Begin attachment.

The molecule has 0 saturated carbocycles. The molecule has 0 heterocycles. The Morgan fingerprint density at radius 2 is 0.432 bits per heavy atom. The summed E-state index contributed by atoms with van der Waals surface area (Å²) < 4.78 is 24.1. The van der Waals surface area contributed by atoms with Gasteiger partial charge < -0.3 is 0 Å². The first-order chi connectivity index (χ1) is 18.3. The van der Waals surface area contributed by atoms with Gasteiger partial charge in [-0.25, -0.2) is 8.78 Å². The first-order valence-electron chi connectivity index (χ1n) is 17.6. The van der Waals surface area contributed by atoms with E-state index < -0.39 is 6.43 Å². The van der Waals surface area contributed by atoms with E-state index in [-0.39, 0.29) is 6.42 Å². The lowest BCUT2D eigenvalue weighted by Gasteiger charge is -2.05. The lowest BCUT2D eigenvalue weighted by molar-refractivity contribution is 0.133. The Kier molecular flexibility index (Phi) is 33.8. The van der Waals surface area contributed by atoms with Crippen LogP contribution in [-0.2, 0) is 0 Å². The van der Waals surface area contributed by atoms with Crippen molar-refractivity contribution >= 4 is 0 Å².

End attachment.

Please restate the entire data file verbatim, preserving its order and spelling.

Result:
The molecule has 0 saturated carbocycles. The molecule has 0 heterocycles. The Morgan fingerprint density at radius 2 is 0.432 bits per heavy atom. The summed E-state index contributed by atoms with van der Waals surface area (Å²) < 4.78 is 24.1. The van der Waals surface area contributed by atoms with Gasteiger partial charge < -0.3 is 0 Å². The first-order chi connectivity index (χ1) is 18.3. The van der Waals surface area contributed by atoms with Gasteiger partial charge in [-0.25, -0.2) is 8.78 Å². The first-order valence-electron chi connectivity index (χ1n) is 17.6. The van der Waals surface area contributed by atoms with E-state index < -0.39 is 6.43 Å². The van der Waals surface area contributed by atoms with E-state index in [-0.39, 0.29) is 6.42 Å². The lowest BCUT2D eigenvalue weighted by Gasteiger charge is -2.05. The lowest BCUT2D eigenvalue weighted by molar-refractivity contribution is 0.133. The Kier molecular flexibility index (Phi) is 33.8. The van der Waals surface area contributed by atoms with Crippen LogP contribution in [-0.2, 0) is 0 Å². The van der Waals surface area contributed by atoms with Crippen molar-refractivity contribution >= 4 is 0 Å².